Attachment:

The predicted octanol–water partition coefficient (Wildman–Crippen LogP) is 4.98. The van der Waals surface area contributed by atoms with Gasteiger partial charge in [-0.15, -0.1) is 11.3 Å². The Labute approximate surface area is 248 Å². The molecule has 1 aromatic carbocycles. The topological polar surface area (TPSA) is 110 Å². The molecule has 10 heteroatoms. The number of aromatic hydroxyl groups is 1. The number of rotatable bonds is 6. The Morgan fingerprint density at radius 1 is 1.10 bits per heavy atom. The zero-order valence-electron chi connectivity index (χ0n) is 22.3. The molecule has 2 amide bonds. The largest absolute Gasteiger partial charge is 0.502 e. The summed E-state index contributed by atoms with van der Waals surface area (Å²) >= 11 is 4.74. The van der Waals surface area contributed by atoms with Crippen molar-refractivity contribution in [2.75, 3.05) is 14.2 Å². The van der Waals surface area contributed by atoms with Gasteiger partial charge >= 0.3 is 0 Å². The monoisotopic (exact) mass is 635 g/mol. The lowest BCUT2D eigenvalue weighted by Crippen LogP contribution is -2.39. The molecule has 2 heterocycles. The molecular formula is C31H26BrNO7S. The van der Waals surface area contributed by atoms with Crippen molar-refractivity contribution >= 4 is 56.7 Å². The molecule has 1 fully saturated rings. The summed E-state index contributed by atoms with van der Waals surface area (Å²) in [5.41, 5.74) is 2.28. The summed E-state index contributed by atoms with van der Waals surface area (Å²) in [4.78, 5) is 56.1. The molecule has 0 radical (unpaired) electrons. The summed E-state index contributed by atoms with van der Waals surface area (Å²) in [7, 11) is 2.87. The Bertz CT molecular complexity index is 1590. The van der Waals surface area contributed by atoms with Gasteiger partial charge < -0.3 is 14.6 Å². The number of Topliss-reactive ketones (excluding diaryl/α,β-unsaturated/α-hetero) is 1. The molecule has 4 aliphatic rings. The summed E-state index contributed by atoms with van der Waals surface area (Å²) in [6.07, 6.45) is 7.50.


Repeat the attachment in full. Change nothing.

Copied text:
The predicted octanol–water partition coefficient (Wildman–Crippen LogP) is 4.98. The van der Waals surface area contributed by atoms with Gasteiger partial charge in [-0.15, -0.1) is 11.3 Å². The Labute approximate surface area is 248 Å². The molecule has 1 aromatic carbocycles. The topological polar surface area (TPSA) is 110 Å². The molecule has 10 heteroatoms. The number of aromatic hydroxyl groups is 1. The number of rotatable bonds is 6. The Morgan fingerprint density at radius 1 is 1.10 bits per heavy atom. The zero-order valence-electron chi connectivity index (χ0n) is 22.3. The molecule has 2 amide bonds. The largest absolute Gasteiger partial charge is 0.502 e. The summed E-state index contributed by atoms with van der Waals surface area (Å²) >= 11 is 4.74. The van der Waals surface area contributed by atoms with Crippen molar-refractivity contribution in [2.75, 3.05) is 14.2 Å². The van der Waals surface area contributed by atoms with Gasteiger partial charge >= 0.3 is 0 Å². The monoisotopic (exact) mass is 635 g/mol. The lowest BCUT2D eigenvalue weighted by Crippen LogP contribution is -2.39. The molecule has 2 heterocycles. The molecular formula is C31H26BrNO7S. The van der Waals surface area contributed by atoms with Crippen molar-refractivity contribution >= 4 is 56.7 Å². The molecule has 1 fully saturated rings. The summed E-state index contributed by atoms with van der Waals surface area (Å²) in [5.41, 5.74) is 2.28. The summed E-state index contributed by atoms with van der Waals surface area (Å²) in [4.78, 5) is 56.1. The molecule has 0 radical (unpaired) electrons. The summed E-state index contributed by atoms with van der Waals surface area (Å²) in [7, 11) is 2.87. The Bertz CT molecular complexity index is 1590. The van der Waals surface area contributed by atoms with Gasteiger partial charge < -0.3 is 14.6 Å². The number of Topliss-reactive ketones (excluding diaryl/α,β-unsaturated/α-hetero) is 1. The molecule has 4 aliphatic rings. The summed E-state index contributed by atoms with van der Waals surface area (Å²) in [6.07, 6.45) is 7.50.